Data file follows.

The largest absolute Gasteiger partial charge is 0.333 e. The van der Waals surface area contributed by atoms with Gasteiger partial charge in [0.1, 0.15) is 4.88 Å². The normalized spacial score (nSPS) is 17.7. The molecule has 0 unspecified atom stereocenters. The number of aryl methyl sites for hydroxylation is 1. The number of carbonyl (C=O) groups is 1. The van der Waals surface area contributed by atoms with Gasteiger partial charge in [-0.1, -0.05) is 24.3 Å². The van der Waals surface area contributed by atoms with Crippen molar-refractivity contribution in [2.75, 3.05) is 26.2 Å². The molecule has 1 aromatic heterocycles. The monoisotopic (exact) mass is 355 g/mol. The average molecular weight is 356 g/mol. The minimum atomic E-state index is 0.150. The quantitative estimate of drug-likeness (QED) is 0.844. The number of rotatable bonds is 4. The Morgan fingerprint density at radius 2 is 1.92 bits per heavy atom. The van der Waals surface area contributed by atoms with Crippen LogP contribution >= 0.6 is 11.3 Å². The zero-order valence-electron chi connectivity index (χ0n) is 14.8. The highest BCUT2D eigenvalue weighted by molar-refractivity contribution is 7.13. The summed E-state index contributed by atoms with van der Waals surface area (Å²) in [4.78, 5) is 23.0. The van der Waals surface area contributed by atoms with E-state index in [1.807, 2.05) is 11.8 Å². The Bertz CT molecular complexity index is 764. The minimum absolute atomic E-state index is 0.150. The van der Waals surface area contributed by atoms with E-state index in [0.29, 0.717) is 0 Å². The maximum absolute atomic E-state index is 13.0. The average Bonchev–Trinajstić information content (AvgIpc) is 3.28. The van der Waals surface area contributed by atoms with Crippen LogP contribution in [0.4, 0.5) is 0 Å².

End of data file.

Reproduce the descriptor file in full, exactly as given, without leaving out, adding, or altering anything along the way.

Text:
The largest absolute Gasteiger partial charge is 0.333 e. The van der Waals surface area contributed by atoms with Gasteiger partial charge in [0.1, 0.15) is 4.88 Å². The normalized spacial score (nSPS) is 17.7. The molecule has 0 unspecified atom stereocenters. The number of aryl methyl sites for hydroxylation is 1. The number of carbonyl (C=O) groups is 1. The van der Waals surface area contributed by atoms with Gasteiger partial charge in [-0.1, -0.05) is 24.3 Å². The van der Waals surface area contributed by atoms with Crippen molar-refractivity contribution in [2.75, 3.05) is 26.2 Å². The molecule has 1 aromatic heterocycles. The monoisotopic (exact) mass is 355 g/mol. The average molecular weight is 356 g/mol. The minimum atomic E-state index is 0.150. The quantitative estimate of drug-likeness (QED) is 0.844. The number of rotatable bonds is 4. The Morgan fingerprint density at radius 2 is 1.92 bits per heavy atom. The van der Waals surface area contributed by atoms with Crippen LogP contribution >= 0.6 is 11.3 Å². The zero-order valence-electron chi connectivity index (χ0n) is 14.8. The highest BCUT2D eigenvalue weighted by molar-refractivity contribution is 7.13. The summed E-state index contributed by atoms with van der Waals surface area (Å²) in [4.78, 5) is 23.0. The van der Waals surface area contributed by atoms with E-state index in [1.807, 2.05) is 11.8 Å². The Bertz CT molecular complexity index is 764. The minimum absolute atomic E-state index is 0.150. The van der Waals surface area contributed by atoms with E-state index in [0.29, 0.717) is 0 Å². The maximum absolute atomic E-state index is 13.0. The average Bonchev–Trinajstić information content (AvgIpc) is 3.28. The van der Waals surface area contributed by atoms with Crippen LogP contribution in [0.4, 0.5) is 0 Å².